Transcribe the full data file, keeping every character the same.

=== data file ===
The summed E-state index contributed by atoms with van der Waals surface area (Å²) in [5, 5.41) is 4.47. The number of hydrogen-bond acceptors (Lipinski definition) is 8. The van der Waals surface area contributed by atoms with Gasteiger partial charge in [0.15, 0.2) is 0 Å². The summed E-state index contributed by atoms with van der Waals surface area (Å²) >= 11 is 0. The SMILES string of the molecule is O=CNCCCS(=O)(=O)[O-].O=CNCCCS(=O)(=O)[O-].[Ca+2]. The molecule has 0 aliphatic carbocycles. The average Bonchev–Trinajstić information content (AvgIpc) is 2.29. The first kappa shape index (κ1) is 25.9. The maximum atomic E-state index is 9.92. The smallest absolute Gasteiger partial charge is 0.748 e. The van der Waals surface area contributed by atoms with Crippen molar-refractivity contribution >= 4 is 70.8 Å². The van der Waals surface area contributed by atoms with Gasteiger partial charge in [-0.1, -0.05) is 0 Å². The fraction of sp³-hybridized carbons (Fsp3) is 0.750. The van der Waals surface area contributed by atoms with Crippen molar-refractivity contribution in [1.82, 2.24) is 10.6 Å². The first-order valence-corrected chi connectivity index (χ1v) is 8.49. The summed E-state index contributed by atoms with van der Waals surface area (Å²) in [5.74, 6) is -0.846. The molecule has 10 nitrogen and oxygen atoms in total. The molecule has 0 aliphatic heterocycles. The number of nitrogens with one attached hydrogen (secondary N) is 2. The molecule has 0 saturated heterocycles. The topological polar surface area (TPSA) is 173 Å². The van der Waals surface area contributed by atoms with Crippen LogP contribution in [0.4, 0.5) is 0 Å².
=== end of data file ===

The summed E-state index contributed by atoms with van der Waals surface area (Å²) in [5, 5.41) is 4.47. The number of hydrogen-bond acceptors (Lipinski definition) is 8. The van der Waals surface area contributed by atoms with Gasteiger partial charge in [0.15, 0.2) is 0 Å². The summed E-state index contributed by atoms with van der Waals surface area (Å²) >= 11 is 0. The SMILES string of the molecule is O=CNCCCS(=O)(=O)[O-].O=CNCCCS(=O)(=O)[O-].[Ca+2]. The molecule has 0 aliphatic carbocycles. The average Bonchev–Trinajstić information content (AvgIpc) is 2.29. The first kappa shape index (κ1) is 25.9. The maximum atomic E-state index is 9.92. The smallest absolute Gasteiger partial charge is 0.748 e. The van der Waals surface area contributed by atoms with Crippen molar-refractivity contribution >= 4 is 70.8 Å². The van der Waals surface area contributed by atoms with Gasteiger partial charge in [-0.1, -0.05) is 0 Å². The fraction of sp³-hybridized carbons (Fsp3) is 0.750. The van der Waals surface area contributed by atoms with Crippen molar-refractivity contribution in [1.82, 2.24) is 10.6 Å². The first-order valence-corrected chi connectivity index (χ1v) is 8.49. The summed E-state index contributed by atoms with van der Waals surface area (Å²) in [5.74, 6) is -0.846. The molecule has 10 nitrogen and oxygen atoms in total. The molecule has 0 aliphatic heterocycles. The number of nitrogens with one attached hydrogen (secondary N) is 2. The molecule has 0 saturated heterocycles. The topological polar surface area (TPSA) is 173 Å². The van der Waals surface area contributed by atoms with Crippen LogP contribution in [0.4, 0.5) is 0 Å².